The lack of housing remains one of the things which seems to be a constant political football but one which there is cross-party acceptance that it is a chronic issue.
There are a number of problems contributing to the undersupply of houses, none of which are easy to fix. An easy win seems to be to blame the planners for slow delivery of applications through the system. Previous measures designed to speed up the decision making on major decisions have had some limited effect, with a reported 83% of major applications being decided in time versus 79% last year. Even ignoring manipulation of the process to make the figures look better, the increase is small and the speed of approval from County Hall is constantly touted as a major factor holding up delivery and a constant source of frustration.
As part of the Neighbourhood Planning Bill currently before Parliament, further proposals are being put forward to improve the process. These include partially doing away with pre-commencement conditions. These dreaded conditions require a developer to do something to the satisfaction of the Council before development can start. They usually relate to archaeology, ecology or some other type of ology. The problem with ologies is that they invariably cost a lot of money to sort out and landowners get saddled with some significant costs before they can start work, yet alone a delay.
The proposals before Parliament include a moratorium on Councils imposing pre-commencement conditions without the consent of an Applicant. This, on the face of it sounds like it would be a good idea. However, our thoughts are that it has the potential to exacerbate a worrying trend for more information to be requested before an application is decided.
It was previously common practice for detailed archaeology, ecology, contaminated land (couldn’t think of an ology for that one) and hydrology (drainage) etc to be secured by pre-commencement planning conditions after permission had been granted. There is a distinct benefit in this, in that the risk of planning permission not being granted had been taken away. It is now more common for this information to be required before an application is approved, or frequently before permission is applied for, even for outline applications. When the risk of planning officer’s opinions, unpredictable planning committee votes based on political agendas and a dizzying array of other factors which can get in the way of planning permission being granted is taken into account, it can be unpalatable to spend tens of thousands of pounds at risk. On large sites this can amount to hundreds of thousands of pounds outlaid up front, but often it can be just as uncomfortable to spend tens of thousands to satisfy the Ologists on smaller scale development.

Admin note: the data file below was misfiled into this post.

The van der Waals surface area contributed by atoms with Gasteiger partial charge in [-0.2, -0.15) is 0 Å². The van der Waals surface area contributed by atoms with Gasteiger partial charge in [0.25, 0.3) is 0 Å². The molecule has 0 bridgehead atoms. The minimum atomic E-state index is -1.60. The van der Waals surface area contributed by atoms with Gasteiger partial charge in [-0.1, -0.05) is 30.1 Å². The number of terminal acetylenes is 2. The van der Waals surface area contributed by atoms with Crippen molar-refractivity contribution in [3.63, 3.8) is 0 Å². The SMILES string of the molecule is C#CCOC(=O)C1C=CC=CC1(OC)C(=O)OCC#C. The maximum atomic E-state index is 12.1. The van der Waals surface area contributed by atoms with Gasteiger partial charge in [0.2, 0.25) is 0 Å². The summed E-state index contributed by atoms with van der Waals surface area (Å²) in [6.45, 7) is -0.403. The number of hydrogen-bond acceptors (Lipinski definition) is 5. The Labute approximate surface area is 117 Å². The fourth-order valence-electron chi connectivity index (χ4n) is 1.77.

Experience tells us the best approach is to understand the site specific constraints very early in the process. Sometimes, by also doing some work early in the process there can be enough willing shown to avoid the large bills until later in the process by doing enough to satisfy the Ologists’ curiosity. Understanding the site and its context are vital to negotiation.
The measures in the current Bill around planning conditions need to be considered in context of other mounting costs for applicants. The George F. White Planning team are busy at a number of Local Plan Public Inquiries at the moment. Looming on the horizon after the Local Plans come on line is the Community Infrastructure Levy, another form of development tax on top of section 106 contributions in most instances. Starter Homes also appear to be now gaining momentum, which may be in addition to affordable housing. A strategy to deal with the Ologists may therefore be money well spent and vital to reducing the risk of money outlaid early in the planning process.
Richard Garland is a Partner and Head of Planning & Development at George F. White, to discuss any planning issues Richard can be contacted on 07738 196051 or email firstname.lastname@example.org